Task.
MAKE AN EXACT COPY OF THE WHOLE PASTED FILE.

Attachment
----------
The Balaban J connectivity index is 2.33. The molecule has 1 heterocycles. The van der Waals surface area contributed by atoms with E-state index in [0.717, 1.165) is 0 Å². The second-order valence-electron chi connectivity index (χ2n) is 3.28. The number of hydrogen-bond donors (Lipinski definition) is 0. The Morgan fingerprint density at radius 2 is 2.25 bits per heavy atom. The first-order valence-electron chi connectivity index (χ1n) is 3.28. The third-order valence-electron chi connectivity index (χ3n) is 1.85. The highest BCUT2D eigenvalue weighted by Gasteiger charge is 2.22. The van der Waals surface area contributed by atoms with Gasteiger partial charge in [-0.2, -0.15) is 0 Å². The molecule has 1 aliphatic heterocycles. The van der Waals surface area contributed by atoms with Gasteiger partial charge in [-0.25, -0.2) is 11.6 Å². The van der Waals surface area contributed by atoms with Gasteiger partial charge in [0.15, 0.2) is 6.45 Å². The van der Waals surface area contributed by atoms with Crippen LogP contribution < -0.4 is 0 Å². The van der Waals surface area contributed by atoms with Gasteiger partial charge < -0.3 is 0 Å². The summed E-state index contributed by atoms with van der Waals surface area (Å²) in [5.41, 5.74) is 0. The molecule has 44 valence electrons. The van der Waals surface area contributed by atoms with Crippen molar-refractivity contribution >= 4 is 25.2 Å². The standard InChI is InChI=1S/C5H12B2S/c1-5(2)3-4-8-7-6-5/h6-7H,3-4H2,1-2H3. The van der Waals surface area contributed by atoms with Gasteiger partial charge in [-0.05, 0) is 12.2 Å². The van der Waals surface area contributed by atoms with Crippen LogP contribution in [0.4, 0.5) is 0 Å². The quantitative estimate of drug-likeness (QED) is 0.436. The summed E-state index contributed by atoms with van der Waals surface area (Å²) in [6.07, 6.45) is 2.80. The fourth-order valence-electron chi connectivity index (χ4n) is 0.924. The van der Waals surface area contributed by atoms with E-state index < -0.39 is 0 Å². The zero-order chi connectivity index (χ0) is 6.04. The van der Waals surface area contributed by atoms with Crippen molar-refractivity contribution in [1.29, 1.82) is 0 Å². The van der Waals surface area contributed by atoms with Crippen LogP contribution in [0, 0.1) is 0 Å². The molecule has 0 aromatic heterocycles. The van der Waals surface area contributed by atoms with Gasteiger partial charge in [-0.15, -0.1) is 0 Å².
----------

The Balaban J connectivity index is 2.33. The molecule has 1 heterocycles. The van der Waals surface area contributed by atoms with E-state index in [0.717, 1.165) is 0 Å². The second-order valence-electron chi connectivity index (χ2n) is 3.28. The number of hydrogen-bond donors (Lipinski definition) is 0. The Morgan fingerprint density at radius 2 is 2.25 bits per heavy atom. The first-order valence-electron chi connectivity index (χ1n) is 3.28. The third-order valence-electron chi connectivity index (χ3n) is 1.85. The highest BCUT2D eigenvalue weighted by Gasteiger charge is 2.22. The van der Waals surface area contributed by atoms with Gasteiger partial charge in [-0.2, -0.15) is 0 Å². The molecule has 1 aliphatic heterocycles. The van der Waals surface area contributed by atoms with Gasteiger partial charge in [-0.25, -0.2) is 11.6 Å². The van der Waals surface area contributed by atoms with Gasteiger partial charge in [0.15, 0.2) is 6.45 Å². The van der Waals surface area contributed by atoms with Crippen LogP contribution < -0.4 is 0 Å². The van der Waals surface area contributed by atoms with Gasteiger partial charge < -0.3 is 0 Å². The summed E-state index contributed by atoms with van der Waals surface area (Å²) in [5.41, 5.74) is 0. The molecule has 44 valence electrons. The van der Waals surface area contributed by atoms with Crippen molar-refractivity contribution >= 4 is 25.2 Å². The standard InChI is InChI=1S/C5H12B2S/c1-5(2)3-4-8-7-6-5/h6-7H,3-4H2,1-2H3. The van der Waals surface area contributed by atoms with Gasteiger partial charge in [-0.05, 0) is 12.2 Å². The van der Waals surface area contributed by atoms with Crippen LogP contribution in [0.4, 0.5) is 0 Å². The quantitative estimate of drug-likeness (QED) is 0.436. The summed E-state index contributed by atoms with van der Waals surface area (Å²) in [6.07, 6.45) is 2.80. The fourth-order valence-electron chi connectivity index (χ4n) is 0.924. The van der Waals surface area contributed by atoms with E-state index < -0.39 is 0 Å². The zero-order chi connectivity index (χ0) is 6.04. The van der Waals surface area contributed by atoms with Crippen molar-refractivity contribution in [1.29, 1.82) is 0 Å². The van der Waals surface area contributed by atoms with Crippen LogP contribution in [0, 0.1) is 0 Å². The molecule has 0 aromatic heterocycles. The van der Waals surface area contributed by atoms with Gasteiger partial charge in [-0.15, -0.1) is 0 Å².